prasar bharati act

Empowering Public Broadcasting: The Significance of Prasar Bharati Act in India

Prasar Bharati Act

Traditionally, the government largely controlled broadcasting services in India in the absence of any law regulating public broadcasting. As a result, various facets of society argued that India’s government ought to grant public broadcasting the same autonomy as other nations.

Owing to the growing demand, the Parliament of India passed an Act to grant this autonomy in 1990, which was enacted on September 15, 1997. The Prasar Bharati Act is a significant piece of legislation in India that established the Prasar Bharati Broadcasting Corporation as an autonomous body to oversee the functioning of the public service broadcasters, namely, All India Radio (AIR) and Doordarshan.

All India Radio Doordarshan

The primary objective of the Prasar Bharati Act was to ensure the autonomy and independence of these broadcasting entities from any governmental or political interference and to enhance their credibility as public service broadcasters.

Under the Prasar Bharati Act, the organization is entrusted with the task of providing impartial and comprehensive broadcasting services to inform, educate, and entertain the diverse population of India.

Furthermore, this act outlines the governance structure of Prasar Bharati, with provisions for a board consisting of eminent individuals from various fields. This board is responsible for overseeing the functioning and policies of Prasar Bharati, ensuring transparency and accountability.

Prasar Bharti House
Prasar Bharti House, New Delhi

Key Features and Provisions of the Prasar Bharati Act

  1. Autonomy and Independence:
    • The Act aimed to grant All India Radio and Doordarshan autonomy by creating Prasar Bharati as an autonomous corporation.
    • The Act intended to insulate the functioning of these broadcasters from government interference, allowing them to operate as independent public service media organizations.
  2. Constitution of Prasar Bharati:
    • Prasar Bharati was established as a corporate body with its own board.
    • The Act outlines the composition of the Prasar Bharati Board, which includes a Chairman, an Executive Member (Chief Executive Officer), a Member (Finance), and a maximum of ten part-time members.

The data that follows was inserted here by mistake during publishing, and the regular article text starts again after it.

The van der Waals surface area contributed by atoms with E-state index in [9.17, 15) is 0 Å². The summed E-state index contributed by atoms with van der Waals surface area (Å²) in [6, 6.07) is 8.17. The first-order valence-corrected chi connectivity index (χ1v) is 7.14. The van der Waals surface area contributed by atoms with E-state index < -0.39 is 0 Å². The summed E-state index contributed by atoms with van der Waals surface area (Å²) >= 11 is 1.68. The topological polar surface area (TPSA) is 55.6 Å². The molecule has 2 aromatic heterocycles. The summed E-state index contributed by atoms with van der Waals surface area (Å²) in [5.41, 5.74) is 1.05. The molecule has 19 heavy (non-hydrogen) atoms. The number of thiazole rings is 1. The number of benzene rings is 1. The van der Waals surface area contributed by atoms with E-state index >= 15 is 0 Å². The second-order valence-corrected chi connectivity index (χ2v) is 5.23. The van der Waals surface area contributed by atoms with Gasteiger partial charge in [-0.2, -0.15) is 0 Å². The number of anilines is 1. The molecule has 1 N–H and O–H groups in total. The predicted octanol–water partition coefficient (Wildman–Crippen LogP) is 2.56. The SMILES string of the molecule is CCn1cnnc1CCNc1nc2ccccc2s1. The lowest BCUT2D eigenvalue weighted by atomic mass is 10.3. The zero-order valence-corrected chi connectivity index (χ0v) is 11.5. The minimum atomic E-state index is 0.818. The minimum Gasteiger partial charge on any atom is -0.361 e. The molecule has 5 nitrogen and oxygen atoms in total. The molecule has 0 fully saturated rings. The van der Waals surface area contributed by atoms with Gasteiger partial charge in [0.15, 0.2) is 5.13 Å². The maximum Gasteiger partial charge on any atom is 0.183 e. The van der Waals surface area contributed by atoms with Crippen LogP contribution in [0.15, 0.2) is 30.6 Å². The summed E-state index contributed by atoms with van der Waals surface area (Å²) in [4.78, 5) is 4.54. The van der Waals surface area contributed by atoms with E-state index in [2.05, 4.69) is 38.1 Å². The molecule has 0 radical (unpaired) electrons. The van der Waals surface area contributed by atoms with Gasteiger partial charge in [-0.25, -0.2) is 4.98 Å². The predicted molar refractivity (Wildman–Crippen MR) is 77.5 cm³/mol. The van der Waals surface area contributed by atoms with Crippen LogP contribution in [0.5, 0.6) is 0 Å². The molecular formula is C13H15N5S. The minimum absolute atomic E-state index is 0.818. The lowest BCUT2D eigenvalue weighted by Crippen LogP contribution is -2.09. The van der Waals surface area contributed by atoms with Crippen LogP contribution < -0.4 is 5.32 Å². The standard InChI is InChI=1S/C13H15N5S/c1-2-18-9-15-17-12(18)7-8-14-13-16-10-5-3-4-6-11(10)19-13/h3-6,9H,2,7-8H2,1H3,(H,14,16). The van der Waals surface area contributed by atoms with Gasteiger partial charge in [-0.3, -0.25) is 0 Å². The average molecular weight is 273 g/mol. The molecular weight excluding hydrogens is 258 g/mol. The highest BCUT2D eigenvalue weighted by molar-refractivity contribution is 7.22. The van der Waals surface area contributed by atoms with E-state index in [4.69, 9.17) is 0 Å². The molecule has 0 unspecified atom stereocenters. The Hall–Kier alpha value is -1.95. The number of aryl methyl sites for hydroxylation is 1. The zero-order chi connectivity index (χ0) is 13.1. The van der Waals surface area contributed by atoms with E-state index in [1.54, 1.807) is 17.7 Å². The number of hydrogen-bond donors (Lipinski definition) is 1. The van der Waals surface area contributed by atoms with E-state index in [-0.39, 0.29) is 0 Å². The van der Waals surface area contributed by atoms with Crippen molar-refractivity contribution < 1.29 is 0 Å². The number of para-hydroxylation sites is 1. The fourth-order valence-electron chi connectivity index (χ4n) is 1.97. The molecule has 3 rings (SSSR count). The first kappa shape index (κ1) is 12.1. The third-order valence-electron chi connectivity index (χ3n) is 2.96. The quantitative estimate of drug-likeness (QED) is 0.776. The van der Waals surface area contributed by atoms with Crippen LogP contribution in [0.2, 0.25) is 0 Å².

• The President of India appoints the chairman. The last chairperson of Prasar Bharati was Dr. A. Surya Prakash. The
  3. Functions and Powers:
    • Prasar Bharati is entrusted with the responsibility of broadcasting public service programs to inform, educate, and entertain the public.
    • The Act gives Prasar Bharati the power to acquire, hold, and dispose of property, enter into contracts, and sue and be sued in its own name.
  4. Funding:
    • Prasar Bharati is financially independent, and the Act outlines its funding sources. These include revenue generated from broadcasting services, grants-in-aid from the government, and funds raised through other means.
    • The budgetary allocation to the Prasar Bharati in 2023, was Rs 2,808.36 crore.
  5. Editorial Independence:
    • The Act emphasizes the editorial independence of Prasar Bharati, ensuring that decisions related to content and programming are made without external influence.
    • The Board is responsible for safeguarding the autonomy and integrity of the public service broadcasters.
  6. Review by Parliament:
    • The Act stipulates that Prasar Bharati must submit an annual report to the President of India, which is then laid before both Houses of Parliament for scrutiny.
  7. Amendments:
    • Over the years, there have been discussions and proposals to amend the Prasar Bharati Act to address various issues and enhance the effectiveness of public broadcasting in the country.

Prasar Bharti has also been credited with reforms in public broadcasting in India. Obsolete technologies are being replaced with new ones; for instance, more than 1200 old-technology analog transmitters have been phased out, and 23 digital transmitters have been installed at 19 locations nationwide. The number of satellite channels increased from 23 to 36 between 2017 and 2021.

Prasar Bharti was subscribed to the Press Trust of India (PTI) for its daily news feed requirements. However, on February 14, 2023, Prasar Bharati signed an exclusive contract with Hindusthan Samachar News Agency for wire services for Rs 7.7 crore for a period of two years until March 2025.

Hindusthan Samachar will provide at least 100 daily news stories to Prasar Bharati, including a minimum of 10 national and 40 local news stories in regional languages.

Government critics view the decision to replace PTI as the primary news source with the Hindusthan Samachar as an effort to weaken the independent media further, which is crucial to the government. However, the government’s view is to encourage nationalistic media to support the nation’s growth. Kindly share your views in the comment box and on the Facebook Page of Indian Media Studies for continued discussion.

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